Greater Greater Washington

Visit an abandoned Catholic school in Anacostia

Since June 2007, a three-story Catholic school in Historic Anacostia has sat quietly, unused and largely unnoticed. Last week, staff from the Archdiocese of Washington took me on a tour of the abandoned building, last known as the Our Lady of Perpetual Help School, with a small group of architects and contractors.


"Schools [sic] out." All photos by the author unless noted.

The school opened on V Street SE in the first decade of the 20th century for children of the nearby parish of Saint Teresa of Avila. It's one block over from the Frederick Douglass National Historic Site and its cramped visitor's center. With capital, vision, and proper management, this vacant school house could complement the Douglass site as a true visitor's center, capable of capturing out-of-town dollars from the more than 50,000 annual visitors to the neighborhood destination.


The old Saint Teresa School at 1409 V Street SE in Historic Anacostia. Photo courtesy of Library of Congress.


The boarded-up school was last used during the 2006-2007 academic year and awaits a rebirth and reuse.

But until then, let's take a tour of the school as it is today. Perched on a knoll above V Street, the brick exterior of the school is painted white and green and is in good condition.


The vacant multi-purpose room in the rear of the school.

I enter the rear of the school with the group through the multi-purpose room. The basketball backboards remain, without the rims. On a door hangs an activity calendar from March 2006. According to neighborhood sources, the school also served as a community center in the evenings during the 1980s and 1990s.


A dark hallway.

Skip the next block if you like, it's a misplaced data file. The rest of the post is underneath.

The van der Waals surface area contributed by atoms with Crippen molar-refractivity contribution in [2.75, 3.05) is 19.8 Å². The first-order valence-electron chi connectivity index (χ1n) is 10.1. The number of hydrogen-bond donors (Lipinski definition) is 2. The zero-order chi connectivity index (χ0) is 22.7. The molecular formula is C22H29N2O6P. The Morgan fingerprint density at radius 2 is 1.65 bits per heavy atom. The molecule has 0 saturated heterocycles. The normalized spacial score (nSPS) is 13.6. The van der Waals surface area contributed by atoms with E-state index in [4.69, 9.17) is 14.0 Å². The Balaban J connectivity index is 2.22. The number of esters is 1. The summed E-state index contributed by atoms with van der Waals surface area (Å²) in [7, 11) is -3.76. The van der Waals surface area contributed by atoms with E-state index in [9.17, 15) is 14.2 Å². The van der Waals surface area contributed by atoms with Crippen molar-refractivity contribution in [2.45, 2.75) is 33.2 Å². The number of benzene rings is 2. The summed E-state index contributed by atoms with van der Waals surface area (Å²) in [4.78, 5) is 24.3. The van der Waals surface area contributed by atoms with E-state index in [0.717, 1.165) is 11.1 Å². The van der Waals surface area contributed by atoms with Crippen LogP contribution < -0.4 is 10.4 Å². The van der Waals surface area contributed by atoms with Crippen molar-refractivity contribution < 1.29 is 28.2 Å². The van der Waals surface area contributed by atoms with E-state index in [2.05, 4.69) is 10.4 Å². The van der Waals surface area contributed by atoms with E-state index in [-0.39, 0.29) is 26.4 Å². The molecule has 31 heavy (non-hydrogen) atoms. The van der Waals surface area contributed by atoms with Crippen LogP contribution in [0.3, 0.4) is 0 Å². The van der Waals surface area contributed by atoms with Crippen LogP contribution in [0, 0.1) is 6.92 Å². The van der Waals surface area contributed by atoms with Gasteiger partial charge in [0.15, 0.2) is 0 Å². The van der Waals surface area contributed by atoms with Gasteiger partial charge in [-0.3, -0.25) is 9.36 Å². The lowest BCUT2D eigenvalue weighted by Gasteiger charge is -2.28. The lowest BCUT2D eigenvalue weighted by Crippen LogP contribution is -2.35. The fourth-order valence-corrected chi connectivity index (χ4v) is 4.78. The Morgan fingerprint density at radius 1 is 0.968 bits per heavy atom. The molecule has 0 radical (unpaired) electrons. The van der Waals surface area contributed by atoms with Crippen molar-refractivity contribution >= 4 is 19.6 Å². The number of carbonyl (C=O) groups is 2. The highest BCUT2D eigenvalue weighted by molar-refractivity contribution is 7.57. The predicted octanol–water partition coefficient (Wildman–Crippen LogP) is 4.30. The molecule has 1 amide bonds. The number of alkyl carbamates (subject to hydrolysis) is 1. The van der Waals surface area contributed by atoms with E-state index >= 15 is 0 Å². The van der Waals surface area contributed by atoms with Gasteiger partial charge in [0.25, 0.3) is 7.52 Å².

The school still has electricity, but many of the lights are out as I walk into the hallway. To enter the school, a facilities manager had to disarm the alarm. A member of the group remarks, "Kind of eerie."

Other than peeled paint, cracked floor tiles, and bathrooms with destroyed sinks and toilets, the interior of the building is sound, but there is probably a lot of asbestos in the building. Any possible renovation would require removing asbestos or lead-based paint.


"Choppa City" was here.

Inside one of the classrooms, it appears that neighborhood children at some time gained access to the school. Across a blackboard someone wrote "V-BLOCK" with "Choppa City," the name of a local street crew, written in cursive inside of the "O."


Classroom adorned with Warner Brothers characters.

You can see how the classrooms once looked when school was in session. Above one blank chalkboard, Sylvester the Cat, Tweety Bird, Speedy Gonzales, Bugs Bunny, the Roadrunner, and Yosemite Sam with two pistols drawn look out on the spirits of former pupils. Casper the Friendly Ghost adorns the walls of another room. Underneath one of the apparitions is a road sign that reads "Ghost Town." Being a former Catholic school, in this room and other parts of the building are signs and drawings of Jesus.


A plaque in the library.

In the second-floor library, no books remain on the wood shelves that line the perimeter of the room. Three of the room's four windows are boarded up. A plaque on the wall states, "Library Established by Sr. Mary Dolorine 1955 Sponsored By The Mother's Club."

On a chalkboard in a 3rd floor classroom, "Taylor Tucker," remains alongside a note reading, "Schools [sic] out -> So Ugly." In the upper left-hand corner is the date of the last day of school, June 4, 2007. As I pick up a loose piece of chalk to write my name on the board, I hear someone call out, "The roof's open!"

I ascend the stairwell and walk on to the roof. Everyone in my cavalcade has their cell phone out, snapping unobscured panoramic photos of the city's skyline: the Washington Monument and the Capitol Dome the most noticeable, the Washington Cathedral further off in the distance.


A panorama of Washington's skyline from the roof.

Someone points to the Douglass house. "What's that?" They ask.

I respond, "The home of Fred Douglass, resident of Anacostia from fall 1877 to his death in late February 1895." I snap a few photos of Douglass's mansion through the southside canopy.


View of Frederick Douglass's home from the roof.

"This would make a great rooftop restaurant, don't you think?" someone asks.